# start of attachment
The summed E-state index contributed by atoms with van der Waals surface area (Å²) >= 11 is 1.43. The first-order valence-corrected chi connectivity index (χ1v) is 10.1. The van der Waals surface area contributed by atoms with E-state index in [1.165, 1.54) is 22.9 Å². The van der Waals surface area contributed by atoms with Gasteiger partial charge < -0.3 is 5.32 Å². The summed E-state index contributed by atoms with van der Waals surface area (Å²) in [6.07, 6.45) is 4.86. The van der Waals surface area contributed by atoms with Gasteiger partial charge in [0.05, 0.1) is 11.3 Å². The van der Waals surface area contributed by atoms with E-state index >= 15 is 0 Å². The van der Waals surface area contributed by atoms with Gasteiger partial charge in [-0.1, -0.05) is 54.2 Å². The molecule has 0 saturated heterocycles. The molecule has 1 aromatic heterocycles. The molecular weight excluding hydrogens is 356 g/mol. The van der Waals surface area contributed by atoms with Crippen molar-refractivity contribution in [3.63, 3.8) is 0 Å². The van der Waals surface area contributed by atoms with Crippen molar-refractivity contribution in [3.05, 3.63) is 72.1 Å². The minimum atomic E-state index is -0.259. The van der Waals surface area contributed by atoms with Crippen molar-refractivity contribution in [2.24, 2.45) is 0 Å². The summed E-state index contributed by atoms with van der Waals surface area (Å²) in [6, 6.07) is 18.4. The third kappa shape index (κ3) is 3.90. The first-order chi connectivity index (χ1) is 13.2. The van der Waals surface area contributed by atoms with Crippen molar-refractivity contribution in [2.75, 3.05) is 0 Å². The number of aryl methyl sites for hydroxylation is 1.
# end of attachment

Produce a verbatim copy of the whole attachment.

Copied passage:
The summed E-state index contributed by atoms with van der Waals surface area (Å²) >= 11 is 1.43. The first-order valence-corrected chi connectivity index (χ1v) is 10.1. The van der Waals surface area contributed by atoms with E-state index in [1.165, 1.54) is 22.9 Å². The van der Waals surface area contributed by atoms with Gasteiger partial charge < -0.3 is 5.32 Å². The summed E-state index contributed by atoms with van der Waals surface area (Å²) in [6.07, 6.45) is 4.86. The van der Waals surface area contributed by atoms with Gasteiger partial charge in [0.05, 0.1) is 11.3 Å². The van der Waals surface area contributed by atoms with E-state index >= 15 is 0 Å². The van der Waals surface area contributed by atoms with Gasteiger partial charge in [-0.1, -0.05) is 54.2 Å². The molecule has 0 saturated heterocycles. The molecule has 1 aromatic heterocycles. The molecular weight excluding hydrogens is 356 g/mol. The van der Waals surface area contributed by atoms with Crippen molar-refractivity contribution in [3.63, 3.8) is 0 Å². The van der Waals surface area contributed by atoms with Crippen molar-refractivity contribution in [3.05, 3.63) is 72.1 Å². The minimum atomic E-state index is -0.259. The van der Waals surface area contributed by atoms with Crippen molar-refractivity contribution in [2.24, 2.45) is 0 Å². The summed E-state index contributed by atoms with van der Waals surface area (Å²) in [6, 6.07) is 18.4. The third kappa shape index (κ3) is 3.90. The first-order chi connectivity index (χ1) is 13.2. The van der Waals surface area contributed by atoms with Crippen molar-refractivity contribution in [2.75, 3.05) is 0 Å². The number of aryl methyl sites for hydroxylation is 1.